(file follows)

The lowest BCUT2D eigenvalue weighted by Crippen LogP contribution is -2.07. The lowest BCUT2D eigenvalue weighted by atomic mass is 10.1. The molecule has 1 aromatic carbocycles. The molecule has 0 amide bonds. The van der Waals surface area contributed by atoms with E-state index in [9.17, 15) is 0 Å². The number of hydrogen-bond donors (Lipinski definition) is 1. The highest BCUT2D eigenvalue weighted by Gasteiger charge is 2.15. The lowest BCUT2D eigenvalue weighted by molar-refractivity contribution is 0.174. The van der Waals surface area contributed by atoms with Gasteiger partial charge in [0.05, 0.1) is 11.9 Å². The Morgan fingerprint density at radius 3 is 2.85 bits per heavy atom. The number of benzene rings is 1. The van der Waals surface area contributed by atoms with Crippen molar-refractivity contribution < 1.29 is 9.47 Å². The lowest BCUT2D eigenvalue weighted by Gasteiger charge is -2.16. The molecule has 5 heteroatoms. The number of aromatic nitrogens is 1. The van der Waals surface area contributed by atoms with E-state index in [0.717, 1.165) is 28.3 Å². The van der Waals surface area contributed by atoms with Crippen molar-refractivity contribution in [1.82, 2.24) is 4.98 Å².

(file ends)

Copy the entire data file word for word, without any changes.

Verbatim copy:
The lowest BCUT2D eigenvalue weighted by Crippen LogP contribution is -2.07. The lowest BCUT2D eigenvalue weighted by atomic mass is 10.1. The molecule has 1 aromatic carbocycles. The molecule has 0 amide bonds. The van der Waals surface area contributed by atoms with E-state index in [9.17, 15) is 0 Å². The number of hydrogen-bond donors (Lipinski definition) is 1. The highest BCUT2D eigenvalue weighted by Gasteiger charge is 2.15. The lowest BCUT2D eigenvalue weighted by molar-refractivity contribution is 0.174. The van der Waals surface area contributed by atoms with Gasteiger partial charge in [0.05, 0.1) is 11.9 Å². The Morgan fingerprint density at radius 3 is 2.85 bits per heavy atom. The number of benzene rings is 1. The van der Waals surface area contributed by atoms with Crippen molar-refractivity contribution < 1.29 is 9.47 Å². The lowest BCUT2D eigenvalue weighted by Gasteiger charge is -2.16. The molecule has 5 heteroatoms. The number of aromatic nitrogens is 1. The van der Waals surface area contributed by atoms with E-state index in [0.717, 1.165) is 28.3 Å². The van der Waals surface area contributed by atoms with Crippen molar-refractivity contribution in [1.82, 2.24) is 4.98 Å².